PM Modi cracks 'shirtfronting' and cricket jokes in Australian parliament

  • AFP, Sydney
  • Updated: Nov 25, 2014 13:38 IST

Prime Minister Narendra Modi injected some humour into his address to Australia's parliament on Tuesday, using the term "shirtfront" to make fun of his host while also talking cricket.

Modi's official visit, the first by an Indian leader in 28 years, follows on from Prime Minister Tony Abbott's hosting of G20 world leaders in Brisbane on the weekend.

"(As) the third head of the government you are listening to this week, I do not know how you are doing this," Modi told members of parliament, who were addressed by Chinese leader Xi Jinping on Monday and Britain's David Cameron last Friday.

"Maybe this is Prime Minister Abbott's way of shirtfronting you!"

As most fans of Australian Football League (AFL) already know, a shirtfronter is an Australian rules term for a front-on challenge that knocks an opponent to the ground. The Macquarie dictionary makes it two words and puts it like this: shirt fronter, a head-on charge aimed at bumping an opponent to the ground, reported The Guardian.

Abbott made "shirtfront" a global concept when in October he threatened to do it to Russian leader Vladimir Putin at the G20 over the crisis in Ukraine.

In the end, the two men were all smiles for the cameras.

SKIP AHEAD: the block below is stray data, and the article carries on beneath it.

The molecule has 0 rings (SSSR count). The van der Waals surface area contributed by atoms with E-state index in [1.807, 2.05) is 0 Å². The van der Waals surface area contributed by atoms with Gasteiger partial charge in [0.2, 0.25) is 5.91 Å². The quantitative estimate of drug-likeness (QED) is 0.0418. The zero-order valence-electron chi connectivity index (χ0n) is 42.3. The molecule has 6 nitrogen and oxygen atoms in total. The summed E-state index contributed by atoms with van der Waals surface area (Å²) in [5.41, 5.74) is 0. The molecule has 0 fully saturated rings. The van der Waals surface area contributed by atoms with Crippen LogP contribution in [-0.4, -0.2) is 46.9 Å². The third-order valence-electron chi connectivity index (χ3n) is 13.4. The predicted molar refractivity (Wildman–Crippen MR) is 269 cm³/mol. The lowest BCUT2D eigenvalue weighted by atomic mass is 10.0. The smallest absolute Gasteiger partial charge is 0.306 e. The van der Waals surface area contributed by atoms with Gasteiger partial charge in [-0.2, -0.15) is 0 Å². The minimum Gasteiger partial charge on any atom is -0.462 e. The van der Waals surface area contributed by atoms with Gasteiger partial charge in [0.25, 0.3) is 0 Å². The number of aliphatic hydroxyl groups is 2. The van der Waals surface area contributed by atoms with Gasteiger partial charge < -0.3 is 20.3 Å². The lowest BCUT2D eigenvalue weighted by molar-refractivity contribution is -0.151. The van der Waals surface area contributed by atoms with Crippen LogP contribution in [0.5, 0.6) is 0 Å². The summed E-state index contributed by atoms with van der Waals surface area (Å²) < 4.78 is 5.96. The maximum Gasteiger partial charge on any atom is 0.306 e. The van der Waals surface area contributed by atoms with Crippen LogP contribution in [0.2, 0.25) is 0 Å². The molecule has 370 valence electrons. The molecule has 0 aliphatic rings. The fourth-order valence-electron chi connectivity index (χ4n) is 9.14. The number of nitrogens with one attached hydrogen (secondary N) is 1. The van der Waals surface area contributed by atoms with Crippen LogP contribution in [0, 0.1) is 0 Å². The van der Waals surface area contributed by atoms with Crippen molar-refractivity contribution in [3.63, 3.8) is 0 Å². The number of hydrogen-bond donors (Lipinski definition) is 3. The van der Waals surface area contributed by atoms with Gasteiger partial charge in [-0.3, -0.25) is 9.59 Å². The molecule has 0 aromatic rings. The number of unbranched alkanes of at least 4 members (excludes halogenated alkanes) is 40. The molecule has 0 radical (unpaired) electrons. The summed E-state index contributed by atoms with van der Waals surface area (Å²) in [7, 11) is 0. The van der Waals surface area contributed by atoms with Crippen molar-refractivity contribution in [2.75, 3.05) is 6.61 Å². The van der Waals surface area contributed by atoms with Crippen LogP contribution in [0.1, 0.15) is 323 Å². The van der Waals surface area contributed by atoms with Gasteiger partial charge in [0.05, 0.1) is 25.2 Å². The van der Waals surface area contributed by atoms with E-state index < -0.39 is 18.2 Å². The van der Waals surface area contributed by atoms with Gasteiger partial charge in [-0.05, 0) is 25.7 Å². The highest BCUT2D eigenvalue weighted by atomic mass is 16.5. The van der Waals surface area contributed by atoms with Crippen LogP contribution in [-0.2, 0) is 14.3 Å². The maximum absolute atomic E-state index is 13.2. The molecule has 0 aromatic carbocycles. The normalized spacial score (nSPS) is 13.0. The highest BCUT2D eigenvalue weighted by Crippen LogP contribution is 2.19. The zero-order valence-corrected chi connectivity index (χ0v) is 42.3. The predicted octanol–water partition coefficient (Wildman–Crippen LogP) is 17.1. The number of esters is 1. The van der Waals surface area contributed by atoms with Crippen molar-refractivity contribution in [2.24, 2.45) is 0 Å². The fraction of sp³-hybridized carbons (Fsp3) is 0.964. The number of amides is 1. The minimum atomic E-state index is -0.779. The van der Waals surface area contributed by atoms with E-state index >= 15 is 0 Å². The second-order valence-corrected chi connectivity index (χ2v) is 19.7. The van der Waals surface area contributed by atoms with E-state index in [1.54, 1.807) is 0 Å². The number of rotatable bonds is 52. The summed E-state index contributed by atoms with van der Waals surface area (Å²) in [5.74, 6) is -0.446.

Modi is the second leader to use the obscure term in his address, after Cameron recalled his concern when Australia's Foreign Minister Julie Bishop was purposefully heading his way at a summit in Italy.

"I wondered for a moment whether I was heading for what I'm told we now need to call a 'shirtfronting'," he said, before going on to say she had merely wanted to offer help to fight Ebola.

Modi's speech also included a reference to cricket, saying that both Australia and India celebrated the legend of Australian batsman Don Bradman and the class of India's Sachin Tendulkar.

"We are impressed by Australian speed as you are charmed by the Indian spin until of course Shane Warne came along!," Modi said .

"I wish you the best for hosting a great and successful World Cup next year," he added, referring to the one-day tournament being hosted jointly by Australia and New Zealand in 2015.

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